TOKYO — Asian stocks were mostly higher on Wednesday, boosted by a rally on Wall Street that came ahead of some potentially market-shattering reports due later in the week.
A weak yen has also boosted buying sentiment in Japan, as it boosts domestic exporters’ earnings when converting foreign profits into yen.
Japanese rapper Nikkei 225 NIK,
rose 1% in morning trading. Australia’s S&P/ASX 200 KSJO,
gained almost 1% and the South Korean Kospi 180721,
increased by almost 0.2%. Hang Seng HSI in Hong Kong,
rose 1%, while the Shanghai Composite SHCOMP,
added 0.2%. Benchmarks in Taiwan I9999,
and Indonesia JAKIDX,
fell, while stocks rose on the Singapore STI,
Shares of Fast Retailing Co. 9983,
which operates popular Japanese clothing retailer Uniqlo, rose 1.4% in morning trade after the company announced it was raising wages for its workers by up to 40%.
The move is aimed at “significantly strengthening investment in personnel, compensating each employee according to their ambitions and talents, as well as increasing the company’s potential for growth and competitiveness in line with global standards,” the company said in a statement.
On Wall Street, the S&P 500 SPX,
it rose 0.7% to 3,919.25 after swinging between small gains and losses throughout the day. Dow Jones Industrial Average DJIA,
gained 0.6% to 33,704.10, and the Nasdaq Composite COMP,
increased by 1% to 10,742.63.
The stock market had a positive start to 2023, buoyed by hopes that cooling inflation and a slowing economy could persuade the Federal Reserve to moderate the rate hikes that are roiling markets. The Fed has been raising rates at a furious pace since early last year to bring painful inflation under control. Such moves risk triggering a recession and threatening investment prices.
Investors were hoping for some clues about where the Fed was headed from its chairman, Jerome Powell, who spoke at a forum in Stockholm on Tuesday. But he gave little news on rates.
The next big event for the markets is likely to be Thursday’s update on December US consumer inflation. Economists expect it to show that price growth has slowed further, to 6.5% from 7.1% in November and from a peak of more than 9% in the summer.
The worse-than-expected reading could dash hopes building on Wall Street that the Fed could soon halt its hikes and perhaps even cut rates by the end of the year. Some investors see the economy successfully walking the tightrope of slowing enough to quell high inflation, but not enough to cause a painful recession.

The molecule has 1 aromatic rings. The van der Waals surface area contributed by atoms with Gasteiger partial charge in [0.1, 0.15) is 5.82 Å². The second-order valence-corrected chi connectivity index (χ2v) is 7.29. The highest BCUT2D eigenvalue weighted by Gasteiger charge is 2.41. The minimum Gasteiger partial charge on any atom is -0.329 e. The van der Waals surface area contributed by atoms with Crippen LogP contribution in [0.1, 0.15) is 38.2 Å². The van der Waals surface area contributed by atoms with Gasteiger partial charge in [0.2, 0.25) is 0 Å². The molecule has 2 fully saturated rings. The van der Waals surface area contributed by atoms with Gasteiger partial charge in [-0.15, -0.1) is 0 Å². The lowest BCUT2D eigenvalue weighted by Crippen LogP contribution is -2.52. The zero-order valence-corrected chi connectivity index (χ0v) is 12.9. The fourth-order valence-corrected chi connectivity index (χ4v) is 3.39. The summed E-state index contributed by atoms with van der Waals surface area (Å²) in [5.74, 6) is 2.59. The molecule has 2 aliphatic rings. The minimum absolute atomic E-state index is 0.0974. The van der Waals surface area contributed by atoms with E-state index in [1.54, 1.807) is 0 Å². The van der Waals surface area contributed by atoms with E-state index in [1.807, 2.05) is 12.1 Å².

Past rate hikes and high inflation have already hurt economic activity around the world, and the Fed has pledged to keep rates high for some time to ensure the job is done on inflation. It does not foresee a rate cut until 2024.
The World Bank announced in its annual report on Tuesday that the global economy will come “dangerously close” to recession this year.
It usually takes some time for a rate increase to be fully felt in the economy. That could push the recession into the second half of the year, said Barry Bannister, chief equity strategist at Stifel. The global economy could also benefit from the strengthening in China as it lifts restrictions aimed at keeping COVID-19 at bay, but it is also hurting its economy.
“You’re looking at a pretty good six months where things will be better on the margins, and then the problems start to rear their head,” Bannister said.
Meanwhile, major U.S. companies will start showing investors later this week how much profit they made during the final three months of 2022. Hot inflation has squeezed shoppers’ wallets and driven up costs for businesses, threatening their earnings.
In energy trading, the US crude oil benchmark CLG23,
sank 65 cents to $74.47 a barrel in electronic trading on the New York Stock Exchange. It rose 49 cents to $75.12 a barrel on Tuesday. Brent oil BRNH23,
international standard, lost 65 cents to $79.45 a barrel.
In currency trading, the US dollar USDJPI,
rose to 132.52 Japanese yen from 132.13 yen.